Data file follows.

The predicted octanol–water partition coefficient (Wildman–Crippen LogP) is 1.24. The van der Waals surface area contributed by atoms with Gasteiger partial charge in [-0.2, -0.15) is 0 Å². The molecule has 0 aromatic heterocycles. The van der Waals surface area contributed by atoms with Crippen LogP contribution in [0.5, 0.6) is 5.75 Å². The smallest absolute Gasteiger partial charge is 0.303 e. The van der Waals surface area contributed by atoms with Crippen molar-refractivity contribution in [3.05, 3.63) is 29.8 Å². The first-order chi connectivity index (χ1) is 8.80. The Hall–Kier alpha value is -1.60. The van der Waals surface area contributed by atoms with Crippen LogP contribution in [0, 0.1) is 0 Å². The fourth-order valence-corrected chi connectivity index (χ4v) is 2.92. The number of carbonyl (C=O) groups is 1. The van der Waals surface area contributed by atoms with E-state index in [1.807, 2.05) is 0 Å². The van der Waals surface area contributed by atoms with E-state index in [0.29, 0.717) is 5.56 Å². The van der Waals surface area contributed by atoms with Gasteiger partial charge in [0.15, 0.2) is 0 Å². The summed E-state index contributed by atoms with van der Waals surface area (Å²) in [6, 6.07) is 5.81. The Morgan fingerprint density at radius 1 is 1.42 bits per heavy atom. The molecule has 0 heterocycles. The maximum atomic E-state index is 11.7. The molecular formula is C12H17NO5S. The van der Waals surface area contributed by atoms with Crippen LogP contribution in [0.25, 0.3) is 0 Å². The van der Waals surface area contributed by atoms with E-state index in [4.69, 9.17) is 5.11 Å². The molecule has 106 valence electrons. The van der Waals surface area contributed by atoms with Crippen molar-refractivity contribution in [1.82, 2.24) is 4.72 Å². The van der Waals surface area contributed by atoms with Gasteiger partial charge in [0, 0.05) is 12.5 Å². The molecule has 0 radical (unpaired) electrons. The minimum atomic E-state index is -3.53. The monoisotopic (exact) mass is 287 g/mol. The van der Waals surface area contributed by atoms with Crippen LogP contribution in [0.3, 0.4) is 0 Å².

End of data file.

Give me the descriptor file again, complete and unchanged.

The predicted octanol–water partition coefficient (Wildman–Crippen LogP) is 1.24. The van der Waals surface area contributed by atoms with Gasteiger partial charge in [-0.2, -0.15) is 0 Å². The molecule has 0 aromatic heterocycles. The van der Waals surface area contributed by atoms with Crippen LogP contribution in [0.5, 0.6) is 5.75 Å². The smallest absolute Gasteiger partial charge is 0.303 e. The van der Waals surface area contributed by atoms with Crippen molar-refractivity contribution in [3.05, 3.63) is 29.8 Å². The first-order chi connectivity index (χ1) is 8.80. The Hall–Kier alpha value is -1.60. The van der Waals surface area contributed by atoms with Crippen LogP contribution in [0, 0.1) is 0 Å². The fourth-order valence-corrected chi connectivity index (χ4v) is 2.92. The number of carbonyl (C=O) groups is 1. The van der Waals surface area contributed by atoms with E-state index in [1.807, 2.05) is 0 Å². The van der Waals surface area contributed by atoms with E-state index in [0.29, 0.717) is 5.56 Å². The van der Waals surface area contributed by atoms with Gasteiger partial charge in [0.15, 0.2) is 0 Å². The summed E-state index contributed by atoms with van der Waals surface area (Å²) in [6, 6.07) is 5.81. The Morgan fingerprint density at radius 1 is 1.42 bits per heavy atom. The molecule has 0 heterocycles. The maximum atomic E-state index is 11.7. The molecular formula is C12H17NO5S. The van der Waals surface area contributed by atoms with Crippen LogP contribution in [0.25, 0.3) is 0 Å². The van der Waals surface area contributed by atoms with E-state index in [4.69, 9.17) is 5.11 Å². The molecule has 106 valence electrons. The van der Waals surface area contributed by atoms with Crippen molar-refractivity contribution in [1.82, 2.24) is 4.72 Å². The van der Waals surface area contributed by atoms with Gasteiger partial charge in [0, 0.05) is 12.5 Å². The molecule has 0 radical (unpaired) electrons. The minimum atomic E-state index is -3.53. The monoisotopic (exact) mass is 287 g/mol. The van der Waals surface area contributed by atoms with Crippen LogP contribution in [0.3, 0.4) is 0 Å².